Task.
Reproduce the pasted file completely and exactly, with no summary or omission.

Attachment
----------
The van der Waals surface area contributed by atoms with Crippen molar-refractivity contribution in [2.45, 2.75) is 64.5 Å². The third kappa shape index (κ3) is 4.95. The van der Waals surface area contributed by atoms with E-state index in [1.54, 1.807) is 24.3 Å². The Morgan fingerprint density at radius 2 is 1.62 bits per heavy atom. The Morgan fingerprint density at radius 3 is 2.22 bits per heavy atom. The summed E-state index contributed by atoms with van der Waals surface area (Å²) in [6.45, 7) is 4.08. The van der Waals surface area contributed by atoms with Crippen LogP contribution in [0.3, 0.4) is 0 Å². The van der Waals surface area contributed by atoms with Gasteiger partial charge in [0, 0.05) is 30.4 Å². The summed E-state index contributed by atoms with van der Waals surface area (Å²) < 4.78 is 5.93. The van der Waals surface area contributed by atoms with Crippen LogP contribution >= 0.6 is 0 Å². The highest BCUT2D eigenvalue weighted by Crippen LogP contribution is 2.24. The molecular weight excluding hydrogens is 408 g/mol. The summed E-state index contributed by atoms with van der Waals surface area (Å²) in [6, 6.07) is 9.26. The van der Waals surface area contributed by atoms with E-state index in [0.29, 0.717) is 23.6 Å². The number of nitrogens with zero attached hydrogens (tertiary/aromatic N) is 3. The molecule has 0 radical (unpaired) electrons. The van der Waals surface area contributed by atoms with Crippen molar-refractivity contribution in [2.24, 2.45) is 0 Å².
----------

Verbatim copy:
The van der Waals surface area contributed by atoms with Crippen molar-refractivity contribution in [2.45, 2.75) is 64.5 Å². The third kappa shape index (κ3) is 4.95. The van der Waals surface area contributed by atoms with E-state index in [1.54, 1.807) is 24.3 Å². The Morgan fingerprint density at radius 2 is 1.62 bits per heavy atom. The Morgan fingerprint density at radius 3 is 2.22 bits per heavy atom. The summed E-state index contributed by atoms with van der Waals surface area (Å²) in [6.45, 7) is 4.08. The van der Waals surface area contributed by atoms with Crippen LogP contribution in [0.3, 0.4) is 0 Å². The van der Waals surface area contributed by atoms with Gasteiger partial charge in [0, 0.05) is 30.4 Å². The summed E-state index contributed by atoms with van der Waals surface area (Å²) < 4.78 is 5.93. The van der Waals surface area contributed by atoms with Crippen LogP contribution >= 0.6 is 0 Å². The highest BCUT2D eigenvalue weighted by Crippen LogP contribution is 2.24. The molecular weight excluding hydrogens is 408 g/mol. The summed E-state index contributed by atoms with van der Waals surface area (Å²) in [6, 6.07) is 9.26. The van der Waals surface area contributed by atoms with E-state index in [0.29, 0.717) is 23.6 Å². The number of nitrogens with zero attached hydrogens (tertiary/aromatic N) is 3. The molecule has 0 radical (unpaired) electrons. The van der Waals surface area contributed by atoms with Crippen molar-refractivity contribution in [2.24, 2.45) is 0 Å².